The photo at the right is of Hollyrood Palace. It is the queen's own residence in Scotland and we were told that when the flag is flying, it means the queen is there. As you can see in the photo, the flag is flying. Unfortunately, we didn't see her.

When we left Edinburgh, we drove across the countryside until we reached Stranraer on the Western coast. From there, we took off for Ireland on a ferry. So... that's all for Scotland!

Ireland, part I: Aug. 26- Aug. 28

Dad and I arrived in Ireland by ferry. We drove from the port in Larne, Northern Ireland, to Dublin. The drive down the Eastern coast of Ireland was very very rainy! I kept myself busy during the drive by listening to Gaelic radio. To hear it, click play below!

When we arrived in Dublin, we went out to the Temple Bar. The Temple Bar is a pub consisting of a maze of rooms, some indoors, some out, and they occupy nearly a whole block. Over time however, the Temple Bar has become more than just a pub. The Temple Bar is now an area encompassing many blocks with multiple clubs, bars, shops, and restaurants (see the two photos below). We went to the Temple Bar area two nights in a row, both of them weeknights, and both times all of the pubs and clubs in the area were packed! Many of the pubs have live entertainment every night and afternoon. Also, there is street entertainment everywhere and it is so much fun, even on just a normal Tuesday evening.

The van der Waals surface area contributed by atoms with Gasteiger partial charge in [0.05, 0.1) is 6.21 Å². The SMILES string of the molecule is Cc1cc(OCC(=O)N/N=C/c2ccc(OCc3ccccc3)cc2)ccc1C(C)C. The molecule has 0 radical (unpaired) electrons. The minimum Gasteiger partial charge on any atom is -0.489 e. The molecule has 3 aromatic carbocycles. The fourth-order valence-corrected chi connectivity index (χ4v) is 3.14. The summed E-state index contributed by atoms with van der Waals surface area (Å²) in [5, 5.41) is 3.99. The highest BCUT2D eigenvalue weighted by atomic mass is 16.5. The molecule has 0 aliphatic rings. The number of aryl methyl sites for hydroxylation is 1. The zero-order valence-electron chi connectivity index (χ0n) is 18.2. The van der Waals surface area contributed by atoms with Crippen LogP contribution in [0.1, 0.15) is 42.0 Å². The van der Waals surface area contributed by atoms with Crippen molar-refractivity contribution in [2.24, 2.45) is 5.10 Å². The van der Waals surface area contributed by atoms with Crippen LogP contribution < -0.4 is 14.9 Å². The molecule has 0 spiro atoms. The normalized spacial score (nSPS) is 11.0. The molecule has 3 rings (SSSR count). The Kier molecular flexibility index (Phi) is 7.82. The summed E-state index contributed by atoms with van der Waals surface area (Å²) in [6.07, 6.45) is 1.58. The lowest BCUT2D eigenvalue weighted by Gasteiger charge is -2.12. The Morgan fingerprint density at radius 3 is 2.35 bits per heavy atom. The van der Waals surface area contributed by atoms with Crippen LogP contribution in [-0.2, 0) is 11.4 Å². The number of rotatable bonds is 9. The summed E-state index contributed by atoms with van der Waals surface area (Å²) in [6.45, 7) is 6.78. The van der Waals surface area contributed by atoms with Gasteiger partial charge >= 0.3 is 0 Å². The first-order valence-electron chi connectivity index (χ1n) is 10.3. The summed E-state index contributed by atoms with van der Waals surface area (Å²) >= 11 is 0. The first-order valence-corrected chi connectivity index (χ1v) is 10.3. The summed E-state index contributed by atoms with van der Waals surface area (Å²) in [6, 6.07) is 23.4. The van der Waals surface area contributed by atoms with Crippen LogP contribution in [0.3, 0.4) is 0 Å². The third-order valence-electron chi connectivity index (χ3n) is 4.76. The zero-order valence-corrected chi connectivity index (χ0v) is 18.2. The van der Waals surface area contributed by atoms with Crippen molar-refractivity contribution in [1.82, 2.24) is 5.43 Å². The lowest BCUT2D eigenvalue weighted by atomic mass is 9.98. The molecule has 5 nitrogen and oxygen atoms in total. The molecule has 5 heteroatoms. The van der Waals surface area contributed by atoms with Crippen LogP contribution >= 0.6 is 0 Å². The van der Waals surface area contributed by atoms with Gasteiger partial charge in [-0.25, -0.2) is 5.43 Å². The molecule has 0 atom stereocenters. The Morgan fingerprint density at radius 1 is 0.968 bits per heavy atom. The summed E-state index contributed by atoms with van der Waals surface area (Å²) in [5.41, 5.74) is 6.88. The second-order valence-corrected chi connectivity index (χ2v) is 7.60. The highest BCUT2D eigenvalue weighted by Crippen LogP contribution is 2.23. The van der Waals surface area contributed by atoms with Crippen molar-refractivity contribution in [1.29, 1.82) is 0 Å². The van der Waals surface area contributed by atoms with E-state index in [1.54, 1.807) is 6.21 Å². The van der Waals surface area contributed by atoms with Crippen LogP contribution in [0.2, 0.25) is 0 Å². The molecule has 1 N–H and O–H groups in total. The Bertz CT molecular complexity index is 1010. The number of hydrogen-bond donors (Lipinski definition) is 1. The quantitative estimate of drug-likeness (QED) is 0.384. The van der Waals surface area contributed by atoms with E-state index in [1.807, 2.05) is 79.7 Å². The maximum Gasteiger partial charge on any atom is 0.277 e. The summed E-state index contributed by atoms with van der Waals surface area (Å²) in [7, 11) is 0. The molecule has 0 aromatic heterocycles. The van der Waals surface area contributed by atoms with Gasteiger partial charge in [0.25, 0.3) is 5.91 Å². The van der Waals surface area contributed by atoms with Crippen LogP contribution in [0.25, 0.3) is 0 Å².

To the right is my personal favorite photo from the whole trip! The photo of Sir Darrell in his chainmail hood is from a museum called Dublinia. Like just about all the places we visited, the history of Dublin is bloody. Also, like much of England, Dublin has a strong Viking influence. Did you know that Vikings did not actually wear helmets with horns?

Only very wealthy men could afford oh so stylish shoes like these... and they couldn't afford to ruin them in the common rain and mud, so they would then slip on the wooden platforms to protect their shoes. That pointy toe was so in fashion that the wealthiest men had to have chains from their knees to their toes to hold up the shoe tips. So silly!